A Brazilian aircraft maker is selling more ethanol-powered crop dusters these days.
Embraer is one of the largest aircraft manufacturers in the world, including commercial and corporate jets as well as defense systems. The company has a subsidiary called Neiva that specializes in smaller planes, like the Ipanema, a low-wing agricultural monoplane – or crop duster.
According to Wired, Neiva recently delivered its 50th ethanol-powered Ipanema.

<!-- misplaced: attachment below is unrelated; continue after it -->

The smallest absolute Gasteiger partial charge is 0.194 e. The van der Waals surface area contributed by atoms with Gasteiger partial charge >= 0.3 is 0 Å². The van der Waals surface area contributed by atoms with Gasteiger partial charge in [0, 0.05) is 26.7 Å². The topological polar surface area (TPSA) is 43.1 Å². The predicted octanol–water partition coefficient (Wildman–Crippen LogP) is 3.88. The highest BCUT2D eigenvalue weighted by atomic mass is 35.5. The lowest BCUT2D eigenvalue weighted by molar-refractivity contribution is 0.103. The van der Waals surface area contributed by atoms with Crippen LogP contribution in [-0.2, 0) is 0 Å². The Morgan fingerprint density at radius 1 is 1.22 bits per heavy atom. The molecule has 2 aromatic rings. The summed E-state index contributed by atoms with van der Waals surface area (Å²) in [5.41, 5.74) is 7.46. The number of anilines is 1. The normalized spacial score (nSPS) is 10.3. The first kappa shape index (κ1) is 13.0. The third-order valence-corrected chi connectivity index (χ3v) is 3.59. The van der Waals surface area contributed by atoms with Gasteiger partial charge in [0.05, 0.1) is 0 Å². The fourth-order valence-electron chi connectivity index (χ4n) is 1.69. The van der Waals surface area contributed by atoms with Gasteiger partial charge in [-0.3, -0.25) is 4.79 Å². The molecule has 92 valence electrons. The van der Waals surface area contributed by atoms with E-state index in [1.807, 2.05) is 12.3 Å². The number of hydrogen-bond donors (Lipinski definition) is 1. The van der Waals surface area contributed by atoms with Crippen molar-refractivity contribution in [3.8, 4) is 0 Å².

Since 1973, Neiva has sold over 1,000 of the crop dusters, most of them in the Latin American market. The company began selling ethanol versions of the plane in 2002, which makes sense, considering that Brazil is one of the top ethanol producers in the world.
Embraer also has been selling ethanol conversion kits for earlier versions of the plane. According to the company, in addition to reducing fuel costs, converting an Impanema to ethanol cuts maintenance and operating costs by 20%.
The Ipanema was the first aircraft in the world certified for ethanol operations. Embraer is now reportedly spending $250 million to investigate alternative jet fuels made from babassu, jathopa and algae.